Custom Jdbc Spring 4 Authentication

Spring Security makes available a good base customizable authentication layer to transform a plain web application into a secure one.

In this article I’ll show some of the behaviours that are customizable in a Spring solution. Obviously, I won’t describe all the possible parts but only a brief part of them but, I’m sure, once you got them, it’d be easy to understand how to customize even the deeper part of the code.

I’ve written a lot of articles about authentication and authorization process. Base technologies as “Base” or “Digest” Authentication sharing the same aim of more advanced technologies as Open Authentication (OAuth) or Central Authentication System (Cas).

Doesn’t matter what technology is adopted, the idea is the same:

Identify uniquely the user (authentication) and return the role assign to it (authorization).

Let’s talk about the Spring solution. Everything starts from the definition of the Url protected by the authentication:

<!-- Everyone has the access -->
<intercept-url pattern="/" access="permitAll"/>

<!-- Everyone has the access -->
<intercept-url pattern="/login" access="permitAll"/>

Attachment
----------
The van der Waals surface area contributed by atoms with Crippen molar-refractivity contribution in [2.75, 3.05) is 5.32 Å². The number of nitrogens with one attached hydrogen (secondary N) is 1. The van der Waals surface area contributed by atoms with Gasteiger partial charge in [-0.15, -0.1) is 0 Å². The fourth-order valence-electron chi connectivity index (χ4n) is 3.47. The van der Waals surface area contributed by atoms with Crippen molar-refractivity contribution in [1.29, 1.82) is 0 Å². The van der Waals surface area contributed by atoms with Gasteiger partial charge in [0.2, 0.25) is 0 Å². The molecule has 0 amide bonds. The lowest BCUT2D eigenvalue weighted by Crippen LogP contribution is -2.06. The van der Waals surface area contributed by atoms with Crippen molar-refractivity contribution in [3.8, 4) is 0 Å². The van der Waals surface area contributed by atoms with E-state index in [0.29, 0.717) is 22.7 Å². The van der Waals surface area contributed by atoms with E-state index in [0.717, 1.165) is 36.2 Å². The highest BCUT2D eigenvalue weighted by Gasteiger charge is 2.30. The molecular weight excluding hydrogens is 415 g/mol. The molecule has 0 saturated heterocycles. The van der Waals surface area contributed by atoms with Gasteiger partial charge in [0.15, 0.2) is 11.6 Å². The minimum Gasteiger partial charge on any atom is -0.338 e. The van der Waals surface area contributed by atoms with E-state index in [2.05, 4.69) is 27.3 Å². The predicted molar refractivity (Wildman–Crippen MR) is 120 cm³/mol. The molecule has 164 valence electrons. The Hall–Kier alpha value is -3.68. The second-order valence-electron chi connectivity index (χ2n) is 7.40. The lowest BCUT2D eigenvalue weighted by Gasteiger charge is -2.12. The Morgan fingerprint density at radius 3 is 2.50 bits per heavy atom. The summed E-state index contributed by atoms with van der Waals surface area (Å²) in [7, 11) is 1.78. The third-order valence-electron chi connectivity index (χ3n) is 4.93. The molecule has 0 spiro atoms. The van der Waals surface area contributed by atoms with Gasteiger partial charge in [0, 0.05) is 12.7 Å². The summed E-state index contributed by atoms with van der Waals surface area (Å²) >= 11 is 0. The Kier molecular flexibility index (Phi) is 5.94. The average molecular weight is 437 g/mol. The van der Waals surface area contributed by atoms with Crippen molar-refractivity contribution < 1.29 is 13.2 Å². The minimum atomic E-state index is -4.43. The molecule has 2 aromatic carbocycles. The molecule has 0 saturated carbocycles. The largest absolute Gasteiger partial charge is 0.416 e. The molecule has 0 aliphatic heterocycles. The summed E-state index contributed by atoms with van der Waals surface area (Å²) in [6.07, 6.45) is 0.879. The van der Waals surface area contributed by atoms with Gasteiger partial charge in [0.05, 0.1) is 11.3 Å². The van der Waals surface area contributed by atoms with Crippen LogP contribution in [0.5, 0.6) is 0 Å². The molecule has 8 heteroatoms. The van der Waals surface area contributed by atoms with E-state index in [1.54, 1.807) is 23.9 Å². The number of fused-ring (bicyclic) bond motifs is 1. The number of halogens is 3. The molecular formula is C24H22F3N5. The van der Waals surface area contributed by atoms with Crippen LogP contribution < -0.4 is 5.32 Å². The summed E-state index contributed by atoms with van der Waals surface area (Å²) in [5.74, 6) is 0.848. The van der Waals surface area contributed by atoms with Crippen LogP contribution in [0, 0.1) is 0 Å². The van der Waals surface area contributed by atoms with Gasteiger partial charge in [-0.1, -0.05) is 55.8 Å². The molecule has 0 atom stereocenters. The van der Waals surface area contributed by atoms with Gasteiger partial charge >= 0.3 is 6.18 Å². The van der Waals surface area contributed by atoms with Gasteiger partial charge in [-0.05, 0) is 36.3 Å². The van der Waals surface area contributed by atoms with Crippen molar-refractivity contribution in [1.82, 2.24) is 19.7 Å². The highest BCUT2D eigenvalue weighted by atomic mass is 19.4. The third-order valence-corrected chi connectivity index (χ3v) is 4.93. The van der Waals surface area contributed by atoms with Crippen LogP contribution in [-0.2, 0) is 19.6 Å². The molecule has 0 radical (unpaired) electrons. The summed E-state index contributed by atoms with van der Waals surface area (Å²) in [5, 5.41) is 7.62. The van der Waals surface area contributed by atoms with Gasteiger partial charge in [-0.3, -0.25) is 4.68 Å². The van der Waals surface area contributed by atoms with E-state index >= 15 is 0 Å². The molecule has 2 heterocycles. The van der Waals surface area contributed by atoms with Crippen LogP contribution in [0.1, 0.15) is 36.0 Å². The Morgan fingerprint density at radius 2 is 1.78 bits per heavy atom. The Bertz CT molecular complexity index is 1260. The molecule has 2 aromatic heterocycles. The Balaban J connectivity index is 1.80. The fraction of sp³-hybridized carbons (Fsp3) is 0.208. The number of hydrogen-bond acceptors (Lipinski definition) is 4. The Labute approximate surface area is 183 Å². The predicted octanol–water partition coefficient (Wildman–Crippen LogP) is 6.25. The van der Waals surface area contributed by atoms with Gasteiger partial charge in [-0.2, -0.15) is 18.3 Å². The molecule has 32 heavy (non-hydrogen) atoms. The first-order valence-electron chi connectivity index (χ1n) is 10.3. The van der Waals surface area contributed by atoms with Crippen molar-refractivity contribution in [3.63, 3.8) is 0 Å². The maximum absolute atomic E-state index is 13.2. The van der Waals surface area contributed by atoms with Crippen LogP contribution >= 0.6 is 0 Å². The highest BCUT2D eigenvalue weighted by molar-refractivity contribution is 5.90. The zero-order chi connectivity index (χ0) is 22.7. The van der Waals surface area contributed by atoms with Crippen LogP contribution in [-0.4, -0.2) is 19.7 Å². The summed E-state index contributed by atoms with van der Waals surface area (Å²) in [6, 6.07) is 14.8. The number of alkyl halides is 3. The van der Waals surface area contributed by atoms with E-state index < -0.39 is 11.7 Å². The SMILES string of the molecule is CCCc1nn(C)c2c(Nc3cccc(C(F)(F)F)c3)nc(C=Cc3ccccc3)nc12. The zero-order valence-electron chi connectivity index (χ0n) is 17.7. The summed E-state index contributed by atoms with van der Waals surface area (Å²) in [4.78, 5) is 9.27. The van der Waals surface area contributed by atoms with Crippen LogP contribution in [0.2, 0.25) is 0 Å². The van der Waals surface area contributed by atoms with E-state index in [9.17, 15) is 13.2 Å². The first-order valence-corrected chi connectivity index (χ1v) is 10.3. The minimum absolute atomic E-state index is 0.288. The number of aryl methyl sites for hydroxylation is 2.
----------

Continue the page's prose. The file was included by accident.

<!-- Both Customer and Admin can access -->
<intercept-url pattern="/customer" access="hasAnyRole('ROLE_CUSTOMER', 'ROLE_ADMIN')"/>

<!-- Only Customer user can access -->
<intercept-url pattern="/admin" access="hasRole('ROLE_ADMIN')"/>

So, only user with roles “Customer” or “Admin” could access protected pages. How can a user do the authentication? In this part are configured the login and logout pages:

<!-- Add the return Url -->
<custom-filter ref="MyCustomFilter" position="PRE_AUTH_FILTER" />
<!-- Login Page -->
<form-login login-page='/login' authentication-success-handler-ref="customAuthenticationSuccessHandler" 
authentication-failure-handler-ref="customAuthenticationFailureHandler" />

<!-- Logout Page -->
<logout  delete-cookies="JSESSIONID" success-handler-ref="customLogoutSuccessHandler" />

<remember-me remember-me-cookie="persistenceAuth" key="uniqueAndSecret" 
token-validity-seconds="86400" />

The “remember me” generates a cookie named “persistenceAuth” when the user checks the remember me box in the Login Page.
Briefly, from session based authentication, this check lets us get a cookie based authentication. Not Bad with only one checkBox.

The filter “MyCustomFilter” is applied to redirect the login success on a page that is defined at “return” parameter.
I put it in the session, otherwise, I should have overridden the method “buildRedirectUrlToLoginPage” of the class “LoginUrlAuthenticationEntryPoint” and put them as a filter.

Quite large topic, maybe next time..

You can see how success and failure authentication events are handled in the configuration with two beans:

<beans:bean class="" 

<beans:bean class="" 

<beans:property name="defaultFailureUrl" value="/" />

The signature of the CustomLogoutSuccessHandler class is


public class CustomLogoutSuccessHandler extends SimpleUrlLogoutSuccessHandler